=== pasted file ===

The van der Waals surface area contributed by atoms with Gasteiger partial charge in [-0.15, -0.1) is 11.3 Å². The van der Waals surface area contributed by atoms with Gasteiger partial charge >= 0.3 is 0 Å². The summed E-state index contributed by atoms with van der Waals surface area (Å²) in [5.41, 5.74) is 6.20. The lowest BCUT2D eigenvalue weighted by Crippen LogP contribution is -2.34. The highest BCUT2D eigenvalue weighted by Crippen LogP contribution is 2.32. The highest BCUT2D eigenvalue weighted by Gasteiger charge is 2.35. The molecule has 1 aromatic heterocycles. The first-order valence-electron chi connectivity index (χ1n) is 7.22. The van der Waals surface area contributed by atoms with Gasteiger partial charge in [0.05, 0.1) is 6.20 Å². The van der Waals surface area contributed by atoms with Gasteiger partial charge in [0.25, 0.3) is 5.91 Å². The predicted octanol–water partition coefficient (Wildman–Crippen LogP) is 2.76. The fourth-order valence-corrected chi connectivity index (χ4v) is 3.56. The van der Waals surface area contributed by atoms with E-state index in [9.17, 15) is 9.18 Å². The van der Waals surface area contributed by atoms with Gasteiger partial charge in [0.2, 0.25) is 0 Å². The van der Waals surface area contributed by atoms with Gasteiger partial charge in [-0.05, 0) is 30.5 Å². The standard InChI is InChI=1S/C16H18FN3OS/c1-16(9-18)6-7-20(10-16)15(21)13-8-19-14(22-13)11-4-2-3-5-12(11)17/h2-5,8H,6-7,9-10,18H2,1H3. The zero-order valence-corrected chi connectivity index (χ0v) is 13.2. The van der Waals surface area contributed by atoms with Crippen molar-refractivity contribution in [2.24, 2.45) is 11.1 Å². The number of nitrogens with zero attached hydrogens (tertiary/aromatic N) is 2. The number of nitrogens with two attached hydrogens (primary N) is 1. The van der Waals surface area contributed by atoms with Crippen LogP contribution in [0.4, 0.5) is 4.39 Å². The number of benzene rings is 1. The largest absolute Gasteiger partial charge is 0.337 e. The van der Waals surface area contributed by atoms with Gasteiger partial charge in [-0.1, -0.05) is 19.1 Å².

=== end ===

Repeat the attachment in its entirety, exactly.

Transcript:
The van der Waals surface area contributed by atoms with Gasteiger partial charge in [-0.15, -0.1) is 11.3 Å². The van der Waals surface area contributed by atoms with Gasteiger partial charge >= 0.3 is 0 Å². The summed E-state index contributed by atoms with van der Waals surface area (Å²) in [5.41, 5.74) is 6.20. The lowest BCUT2D eigenvalue weighted by Crippen LogP contribution is -2.34. The highest BCUT2D eigenvalue weighted by Crippen LogP contribution is 2.32. The highest BCUT2D eigenvalue weighted by Gasteiger charge is 2.35. The molecule has 1 aromatic heterocycles. The first-order valence-electron chi connectivity index (χ1n) is 7.22. The van der Waals surface area contributed by atoms with Gasteiger partial charge in [0.05, 0.1) is 6.20 Å². The van der Waals surface area contributed by atoms with Gasteiger partial charge in [0.25, 0.3) is 5.91 Å². The predicted octanol–water partition coefficient (Wildman–Crippen LogP) is 2.76. The fourth-order valence-corrected chi connectivity index (χ4v) is 3.56. The van der Waals surface area contributed by atoms with E-state index in [9.17, 15) is 9.18 Å². The van der Waals surface area contributed by atoms with Gasteiger partial charge in [0.2, 0.25) is 0 Å². The van der Waals surface area contributed by atoms with Gasteiger partial charge in [-0.05, 0) is 30.5 Å². The standard InChI is InChI=1S/C16H18FN3OS/c1-16(9-18)6-7-20(10-16)15(21)13-8-19-14(22-13)11-4-2-3-5-12(11)17/h2-5,8H,6-7,9-10,18H2,1H3. The zero-order valence-corrected chi connectivity index (χ0v) is 13.2. The van der Waals surface area contributed by atoms with Crippen molar-refractivity contribution in [2.24, 2.45) is 11.1 Å². The number of nitrogens with zero attached hydrogens (tertiary/aromatic N) is 2. The number of nitrogens with two attached hydrogens (primary N) is 1. The van der Waals surface area contributed by atoms with Crippen LogP contribution in [0.4, 0.5) is 4.39 Å². The number of benzene rings is 1. The largest absolute Gasteiger partial charge is 0.337 e. The van der Waals surface area contributed by atoms with Gasteiger partial charge in [-0.1, -0.05) is 19.1 Å².